Technology can be a godsend. Many of us can now drive along toll roads without having to stop to pay. Residents of many cities can download an app to their phones to remind them of trash and recycling pickup days.
Still other apps can be used to identify open parking spaces and pay online. Checking in for a flight can be as simple as downloading a boarding pass and scanning it at the gate.
There are also many municipalities that have begun to use apps that allow residents to anonymously report potholes, illegally parked cars, untidy trash receptacles, overgrown weeds, unshoveled sidewalks after a snowstorm and other issues of concern. Rather than finding the right phone number, dialing in, being placed on hold and hoping to speak to someone, now reporting something to the city can be done quickly and anonymously.
When used well, such an app can help the resident and the city deal with such issues. But a reader we're calling Laine is concerned that such anonymous reporting apps seem to be an open invitation for neighbors to complain to the city before trying to do the neighborly thing and speak to someone.
Speaking to a neighbor about a pothole is certainly not going to solve anything, but if a car is blocking a driveway or rubbish is blowing around because of an unsecured trash receptacle and you know which neighbor's car or trash can is involved, Laine wonders if a more appropriate first response would be to ask the neighbor about it.
What worries Laine more, she writes, is that some neighbor seems to be using the app to report things they might have let slide in the past. Because she can see the reports on her city's website but not the name of the reporter, she has noticed that the number of reports about untidy trash or overgrown lawns with weeds spilling onto the sidewalks seem to be in abundance.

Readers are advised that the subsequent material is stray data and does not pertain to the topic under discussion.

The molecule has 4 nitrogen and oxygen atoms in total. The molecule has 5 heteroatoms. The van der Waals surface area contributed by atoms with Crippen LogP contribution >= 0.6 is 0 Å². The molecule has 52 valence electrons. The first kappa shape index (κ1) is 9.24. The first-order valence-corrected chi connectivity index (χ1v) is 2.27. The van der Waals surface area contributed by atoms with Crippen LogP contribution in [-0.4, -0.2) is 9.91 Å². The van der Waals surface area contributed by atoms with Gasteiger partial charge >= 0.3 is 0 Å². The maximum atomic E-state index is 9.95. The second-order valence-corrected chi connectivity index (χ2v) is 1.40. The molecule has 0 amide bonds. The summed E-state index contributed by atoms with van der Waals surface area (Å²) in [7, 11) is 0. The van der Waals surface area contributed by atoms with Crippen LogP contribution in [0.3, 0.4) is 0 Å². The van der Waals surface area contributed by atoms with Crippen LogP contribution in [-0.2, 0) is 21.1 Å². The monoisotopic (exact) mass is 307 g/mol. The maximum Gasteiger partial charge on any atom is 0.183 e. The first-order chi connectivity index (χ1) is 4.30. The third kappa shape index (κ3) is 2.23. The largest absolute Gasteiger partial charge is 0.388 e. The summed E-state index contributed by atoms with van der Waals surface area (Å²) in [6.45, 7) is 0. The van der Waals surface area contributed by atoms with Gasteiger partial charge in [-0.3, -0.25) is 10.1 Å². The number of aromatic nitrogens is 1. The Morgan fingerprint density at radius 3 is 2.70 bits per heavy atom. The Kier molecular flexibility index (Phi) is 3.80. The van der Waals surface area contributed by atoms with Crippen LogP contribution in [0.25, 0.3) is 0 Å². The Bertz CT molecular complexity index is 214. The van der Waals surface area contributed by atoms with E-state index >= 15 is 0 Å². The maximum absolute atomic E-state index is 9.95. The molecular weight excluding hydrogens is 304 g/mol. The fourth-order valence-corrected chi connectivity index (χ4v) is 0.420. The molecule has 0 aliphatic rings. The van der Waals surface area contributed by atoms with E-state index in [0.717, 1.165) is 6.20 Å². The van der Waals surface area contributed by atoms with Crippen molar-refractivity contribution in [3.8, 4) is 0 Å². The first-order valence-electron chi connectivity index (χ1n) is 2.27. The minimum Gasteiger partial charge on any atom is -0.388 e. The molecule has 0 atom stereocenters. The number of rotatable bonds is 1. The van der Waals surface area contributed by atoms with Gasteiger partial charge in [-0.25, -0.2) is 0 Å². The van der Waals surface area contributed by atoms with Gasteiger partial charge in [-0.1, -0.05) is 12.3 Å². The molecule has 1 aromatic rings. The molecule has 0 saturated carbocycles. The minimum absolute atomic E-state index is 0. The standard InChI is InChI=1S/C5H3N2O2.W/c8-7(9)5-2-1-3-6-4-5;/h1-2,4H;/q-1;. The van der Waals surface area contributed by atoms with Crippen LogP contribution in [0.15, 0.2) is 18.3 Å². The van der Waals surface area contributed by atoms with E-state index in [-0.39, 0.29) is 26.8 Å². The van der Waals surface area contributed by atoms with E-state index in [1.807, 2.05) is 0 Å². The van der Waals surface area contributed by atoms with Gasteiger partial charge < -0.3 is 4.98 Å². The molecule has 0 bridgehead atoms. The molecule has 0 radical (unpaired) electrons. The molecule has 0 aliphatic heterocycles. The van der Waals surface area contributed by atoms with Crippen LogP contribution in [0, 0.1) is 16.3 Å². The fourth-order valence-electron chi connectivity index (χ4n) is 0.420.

Just as email at work might increase the likelihood of not talking directly to a colleague or an online message board might elevate the level of venom in responses to a post, Laine believes apps to report issues to the city make it too easy for neighbors to avoid being neighborly.
Laine makes a good point. If you know your neighbors and there's no history of hostile behavior, the right thing is to approach a neighbor with issues you believe they can address.
Pointing out that other neighbors have been cited or fined for such things might even be seen as helpful. Granted, it might not feel comfortable to do this, but like Laine, I'd like a neighbor to alert me to my unsecure trash cans before receiving a citation from the city.
It's better to use such apps to report items that only the city can do something about such as filling potholes or towing away illegally parked cars whose owners are unknown. If the issue seems too small to ask a neighbor about, the right thing is to ask yourself why you want to report it to the city in the first place.
Jeffrey L. Seglin, author of The Right Thing: Conscience, Profit and Personal Responsibility in Today's Business and The Good, the Bad, and Your Business: Choosing Right When Ethical Dilemmas Pull You Apart, is a lecturer in public policy and director of the communications program at Harvard's Kennedy School.
Follow him on Twitter: @jseglin
Do you have ethical questions that you need answered? Send them to firstname.lastname@example.org.
(c) 2019 JEFFREY L. SEGLIN. Distributed by TRIBUNE CONTENT AGENCY, LLC.
Post a Comment